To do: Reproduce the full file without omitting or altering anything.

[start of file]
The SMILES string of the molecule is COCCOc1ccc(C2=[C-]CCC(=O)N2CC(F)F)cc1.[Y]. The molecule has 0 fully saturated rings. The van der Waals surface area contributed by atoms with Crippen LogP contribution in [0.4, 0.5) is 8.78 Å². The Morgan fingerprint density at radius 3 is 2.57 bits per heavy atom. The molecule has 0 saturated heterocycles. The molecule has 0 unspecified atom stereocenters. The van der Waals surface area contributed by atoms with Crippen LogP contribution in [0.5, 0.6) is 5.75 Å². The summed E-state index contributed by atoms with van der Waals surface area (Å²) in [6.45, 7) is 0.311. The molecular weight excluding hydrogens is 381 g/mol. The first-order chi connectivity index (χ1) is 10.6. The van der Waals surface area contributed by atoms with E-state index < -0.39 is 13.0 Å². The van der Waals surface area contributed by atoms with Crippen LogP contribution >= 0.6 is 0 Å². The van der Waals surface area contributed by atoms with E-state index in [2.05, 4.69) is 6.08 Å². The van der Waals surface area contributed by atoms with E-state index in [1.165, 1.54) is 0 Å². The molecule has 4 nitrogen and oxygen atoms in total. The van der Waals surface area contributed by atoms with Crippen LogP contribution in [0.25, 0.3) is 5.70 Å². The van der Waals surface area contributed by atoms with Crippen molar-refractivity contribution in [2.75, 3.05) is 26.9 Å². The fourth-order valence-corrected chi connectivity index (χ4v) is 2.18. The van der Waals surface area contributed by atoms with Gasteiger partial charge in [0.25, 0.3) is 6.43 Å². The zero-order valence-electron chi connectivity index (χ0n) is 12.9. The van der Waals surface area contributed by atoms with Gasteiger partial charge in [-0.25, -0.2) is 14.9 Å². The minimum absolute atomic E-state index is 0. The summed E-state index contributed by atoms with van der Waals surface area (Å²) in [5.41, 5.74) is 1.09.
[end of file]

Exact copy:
The SMILES string of the molecule is COCCOc1ccc(C2=[C-]CCC(=O)N2CC(F)F)cc1.[Y]. The molecule has 0 fully saturated rings. The van der Waals surface area contributed by atoms with Crippen LogP contribution in [0.4, 0.5) is 8.78 Å². The Morgan fingerprint density at radius 3 is 2.57 bits per heavy atom. The molecule has 0 saturated heterocycles. The molecule has 0 unspecified atom stereocenters. The van der Waals surface area contributed by atoms with Crippen LogP contribution in [0.5, 0.6) is 5.75 Å². The summed E-state index contributed by atoms with van der Waals surface area (Å²) in [6.45, 7) is 0.311. The molecular weight excluding hydrogens is 381 g/mol. The first-order chi connectivity index (χ1) is 10.6. The van der Waals surface area contributed by atoms with E-state index < -0.39 is 13.0 Å². The van der Waals surface area contributed by atoms with Crippen LogP contribution >= 0.6 is 0 Å². The van der Waals surface area contributed by atoms with E-state index in [2.05, 4.69) is 6.08 Å². The van der Waals surface area contributed by atoms with E-state index in [1.165, 1.54) is 0 Å². The molecule has 4 nitrogen and oxygen atoms in total. The van der Waals surface area contributed by atoms with Crippen LogP contribution in [0.25, 0.3) is 5.70 Å². The van der Waals surface area contributed by atoms with Crippen molar-refractivity contribution in [2.75, 3.05) is 26.9 Å². The fourth-order valence-corrected chi connectivity index (χ4v) is 2.18. The van der Waals surface area contributed by atoms with Gasteiger partial charge in [0.25, 0.3) is 6.43 Å². The zero-order valence-electron chi connectivity index (χ0n) is 12.9. The van der Waals surface area contributed by atoms with Gasteiger partial charge in [-0.25, -0.2) is 14.9 Å². The minimum absolute atomic E-state index is 0. The summed E-state index contributed by atoms with van der Waals surface area (Å²) in [5.41, 5.74) is 1.09.